Fall is in the air, thus it’s the season to retire to the living room with a good book.
While school is in session again for kiddos, learning is not just for them. You too can get your learning on. As you continue your music classes with the Populele, we wanted to share seven books that will keep you growing in your understanding of the ukulele.
1. “Good Clean Fun: Misadventures in Sawdust at Offerman Woodshop” by Nick Offerman
“Nestled among the glitz and glitter of Tinseltown is a testament to American elbow grease and an honest-to-god hard day’s work: Offerman Woodshop. Captained by hirsute woodworker, actor, comedian, and writer Nick Offerman, the shop produces not only fine handcrafted furniture, but also fun stuff—kazoos, baseball bats, ukuleles, even mustache combs.” - Goodreads
Who doesn't love seeing Nick on video? Here's a conversion he had with Harry Connick Jr. about his DIY ukulele.
2. “The Ukulele: A History” by Jim Tranquada and John King
“Since its introduction to Hawai‘i in 1879, the ‘ukulele has been many things: a symbol of an island paradise; a tool of political protest; an instrument central to a rich musical culture; a musical joke; a highly sought-after collectible; a cheap airport souvenir; a lucrative industry; and the product of a remarkable synthesis of western and Pacific cultures. The ‘Ukulele: A History explores all of these facets, placing the instrument for the first time in a broad historical, cultural, and musical context.” - Goodreads
Watch an interview with IdeateTV and Jim at the Ukulele Expo 2016.
3. "Sensing the Rhythm: Finding My Voice in a World Without Sound" by Mandy Harvey and Mark Atteberry
“The inspiring true story of Mandy Harvey—a young woman who became deaf at age nineteen while pursuing a degree in music—and how she overcame adversity and found the courage to live out her dreams. … Full of inspiring wisdom and honest advice, Sensing the Rhythm is a deeply moving story about Mandy’s journey through profound loss, how she found hope and meaning in the face of adversity, and how she discovered a new sense of passion and joy.” - Goodreads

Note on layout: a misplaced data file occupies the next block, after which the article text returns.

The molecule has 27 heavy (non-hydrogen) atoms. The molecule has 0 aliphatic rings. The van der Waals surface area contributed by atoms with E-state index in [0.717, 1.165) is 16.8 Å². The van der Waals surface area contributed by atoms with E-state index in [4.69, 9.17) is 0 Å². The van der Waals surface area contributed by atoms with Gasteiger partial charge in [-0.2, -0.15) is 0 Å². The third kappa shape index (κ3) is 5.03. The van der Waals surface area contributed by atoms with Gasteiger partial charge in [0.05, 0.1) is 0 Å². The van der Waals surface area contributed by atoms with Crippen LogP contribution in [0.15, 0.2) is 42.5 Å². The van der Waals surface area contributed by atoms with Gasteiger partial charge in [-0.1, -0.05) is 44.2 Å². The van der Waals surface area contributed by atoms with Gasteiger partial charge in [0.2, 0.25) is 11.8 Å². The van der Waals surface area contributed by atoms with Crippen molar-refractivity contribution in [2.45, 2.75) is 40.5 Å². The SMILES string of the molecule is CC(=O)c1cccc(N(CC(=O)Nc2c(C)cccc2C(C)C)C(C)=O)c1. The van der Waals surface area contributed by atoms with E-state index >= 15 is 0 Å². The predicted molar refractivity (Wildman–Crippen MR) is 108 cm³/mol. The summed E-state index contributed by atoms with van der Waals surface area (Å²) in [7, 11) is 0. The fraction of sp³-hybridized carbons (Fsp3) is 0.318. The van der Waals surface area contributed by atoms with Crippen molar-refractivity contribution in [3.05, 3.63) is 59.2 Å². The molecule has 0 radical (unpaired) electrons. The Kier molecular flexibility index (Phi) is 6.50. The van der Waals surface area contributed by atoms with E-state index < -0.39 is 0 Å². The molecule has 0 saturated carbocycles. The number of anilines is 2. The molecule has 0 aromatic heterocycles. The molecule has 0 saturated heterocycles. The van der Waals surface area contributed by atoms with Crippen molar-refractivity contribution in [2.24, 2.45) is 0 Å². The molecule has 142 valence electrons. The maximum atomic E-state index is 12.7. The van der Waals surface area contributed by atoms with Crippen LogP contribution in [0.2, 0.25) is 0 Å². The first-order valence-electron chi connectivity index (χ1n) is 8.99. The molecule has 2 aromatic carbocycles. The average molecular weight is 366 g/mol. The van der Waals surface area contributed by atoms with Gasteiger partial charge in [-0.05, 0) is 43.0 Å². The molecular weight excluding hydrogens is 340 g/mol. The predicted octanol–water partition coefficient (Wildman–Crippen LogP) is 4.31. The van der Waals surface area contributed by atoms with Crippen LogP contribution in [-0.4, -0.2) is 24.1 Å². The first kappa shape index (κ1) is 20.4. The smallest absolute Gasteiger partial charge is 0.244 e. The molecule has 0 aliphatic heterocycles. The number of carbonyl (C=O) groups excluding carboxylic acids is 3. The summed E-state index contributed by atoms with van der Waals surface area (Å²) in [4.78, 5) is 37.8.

Here is Mandy playing on “America’s Got Talent.”
4. “The Metaphysical Ukulele” by Sean Carswell
“We all know Herman Melville, Jack Kerouac, Thomas Pynchon, Flannery O'Connor, Raymond Chandler, Chester Himes, and Pam Houston. Now meet their metaphysical ukuleles.” - Goodreads
Here is an interview with author Pam Houston and Sean Carswell.
5. “The Uke of Wallington" by Mark Wallington
“When the only gig Mark Wallington's R&B band can get is in a nursing home they decide it's time to call it a day. But then Mark discovers an instrument he might just have enough talent for—the ukulele. Realizing his dream of a nationwide tour, the newly crowned Uke of Wallington sets off on a 42-night road trip, playing open mic sessions from Brighton to Cape Wrath. Probably the first rock and roll tour ever undertaken on public transport, he works his way through the British summer, taking his music to the Great British people, and testing to the limit the theory that you can't hear a ukulele without smiling.” - Goodreads
6. “Ukulele Crazy!: Everything You Need to Know About the Ukulele and How to Play It” by Mike Evans
“A quirky, fun, and practical guide to learning all that you need to learn about one of music's most beloved instruments, from its history to songs to learn. … It provides a fascinating overview of the instrument's history, its key makers, manufacturers, and world famous players as well as covering the more practical, and vital, elements such as what ukulele to buy, what chords to learn, how to strum along to songs, and what festivals to attend if you if you want to jam along with others.” - Goodreads
7. “Roy Smeck: The Wizard of the Strings in His Life and Times" by Vincent Cortese
“ ‘Roy Smeck-The Life And Times Of The Wizard Of The Strings’ is the first book ever written that is devoted solely to the life and history of this musical legend and pioneering force in the popularity of fretted instruments. This intimate portrait chronicles the life of the great Roy Smeck through exclusive interviews with author, friend and student Vincent Cortese, scrapbooks, newspapers and the first hand recollections and anecdotes of the author through his 14-year friendship with Roy Smeck.” - Goodreads
Will you be reading any books about music this fall? Leave a comment below!